Last week 16 dirty New York cops went on trial for all sorts of criminal behavior. From dealing drugs, to assault and grand larceny, and “unrelated corruption,” these cops are proving to be some very crooked characters. But fellow officers don’t care about that. They have ginned themselves up to act like the punks and scumbags they are supposed to be putting behind bars all due to their police union and its agitation over the trials.
Even The New York Times seemed shocked by the venomous treatment these union thugs cops were delivering to the District Attorneys handling the case. Certainly these crooked cops are innocent until the prosecution proves its case, but these union toughs don’t care to let the law take its course. They want to storm the gates like the barbarians they are.
These so-called police officers even began to accost the media as the defendants left the courtroom. Says the Times, “The assembled police officers blocked cameras from filming their colleagues, in one instance grabbing lenses and shoving television camera operators backward.”
The Times was afraid of what this says about the city’s thin blue line.
The outpouring of angry officers at the courthouse had faint echoes of a 1992 march on City Hall by off-duty officers to protest Mayor David N. Dinkins’s call for more independent review of the police. And it raises unsettling questions about the current mind-set of the police force.
It says that they care more about their union than they do about the law. that’s what it says.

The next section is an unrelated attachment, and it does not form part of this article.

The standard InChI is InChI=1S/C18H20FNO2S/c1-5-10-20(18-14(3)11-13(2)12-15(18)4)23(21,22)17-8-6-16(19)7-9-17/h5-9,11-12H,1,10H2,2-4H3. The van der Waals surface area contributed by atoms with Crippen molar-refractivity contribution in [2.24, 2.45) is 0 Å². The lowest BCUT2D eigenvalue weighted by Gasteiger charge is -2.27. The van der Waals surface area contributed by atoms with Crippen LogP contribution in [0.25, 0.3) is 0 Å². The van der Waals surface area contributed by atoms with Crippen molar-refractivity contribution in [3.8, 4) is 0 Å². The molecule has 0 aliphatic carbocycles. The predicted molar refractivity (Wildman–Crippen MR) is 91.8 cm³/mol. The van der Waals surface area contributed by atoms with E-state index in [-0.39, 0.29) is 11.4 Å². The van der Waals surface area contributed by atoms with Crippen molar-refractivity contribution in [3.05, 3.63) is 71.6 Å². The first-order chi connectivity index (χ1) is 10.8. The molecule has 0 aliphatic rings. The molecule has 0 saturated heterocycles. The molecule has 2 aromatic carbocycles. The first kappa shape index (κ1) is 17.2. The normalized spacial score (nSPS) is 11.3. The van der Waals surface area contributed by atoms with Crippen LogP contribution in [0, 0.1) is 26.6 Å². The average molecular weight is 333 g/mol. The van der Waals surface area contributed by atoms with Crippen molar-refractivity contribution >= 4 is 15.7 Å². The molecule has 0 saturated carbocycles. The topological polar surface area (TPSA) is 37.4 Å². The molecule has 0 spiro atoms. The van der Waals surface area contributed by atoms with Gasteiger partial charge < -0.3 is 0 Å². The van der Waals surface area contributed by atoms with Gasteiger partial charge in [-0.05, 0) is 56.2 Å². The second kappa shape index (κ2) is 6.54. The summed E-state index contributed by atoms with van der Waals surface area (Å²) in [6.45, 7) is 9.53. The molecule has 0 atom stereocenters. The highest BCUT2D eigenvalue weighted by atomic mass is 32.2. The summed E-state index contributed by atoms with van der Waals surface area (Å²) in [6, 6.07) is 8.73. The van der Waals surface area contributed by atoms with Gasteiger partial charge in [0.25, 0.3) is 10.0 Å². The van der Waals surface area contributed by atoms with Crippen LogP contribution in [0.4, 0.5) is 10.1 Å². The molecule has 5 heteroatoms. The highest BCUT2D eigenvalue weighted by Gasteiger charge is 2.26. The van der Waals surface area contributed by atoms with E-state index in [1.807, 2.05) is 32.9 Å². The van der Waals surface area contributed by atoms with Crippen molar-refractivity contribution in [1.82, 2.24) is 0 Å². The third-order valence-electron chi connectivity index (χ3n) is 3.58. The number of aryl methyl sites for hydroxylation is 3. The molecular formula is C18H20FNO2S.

Of course, there is a hint of why this union thuggery has erupted so boldly. Walter Russell Mead explains:
Together with a string of other recent cases, the Bronx case suggests that a culture of corruption and entitlement has spread through the ranks of the thin blue line. Worse, it is clear that police union officials are the mainstay of the illegal ticket fixing enterprise, so much so that prosecutors considered indicting the union as a corrupt organization under racketeering laws. The police demonstration in the Bronx was apparently orchestrated by the union, which sent text messages to officers urging that they show up to support colleagues involved in ticket fixing. “It’s a courtesy, not a crime,” was the slogan.
As Mead notes, this is the attitude of all sorts of professionals that hide malfeasance in their compatriots.
That’s what doctors and lawyers think when they cover up professional wrongdoings by their guild brethren. It’s what investment bankers think when they pass on inside information to favored clients — a courtesy not a crime.
Exactly right. It’s the same argument you used to give your mother when you were caught doing something wrong. “But my friends all do it, Mom,” you would weakly argue. Remember her reply? “Would you jump off a bridge if they did it too?”
This is what happens when you allow public servants to unionize. They cease instantly caring about serving anything but the privileges dreamed up by their union bosses. Law? Who cares. Respect? Screw that.
Unions should never have been allowed for public employees, most especially for cops, firemen, and first response emergency workers. And before 1960 they weren’t. Unions are a failed and dangerous experiment for pubic employees and one it is about time was ended.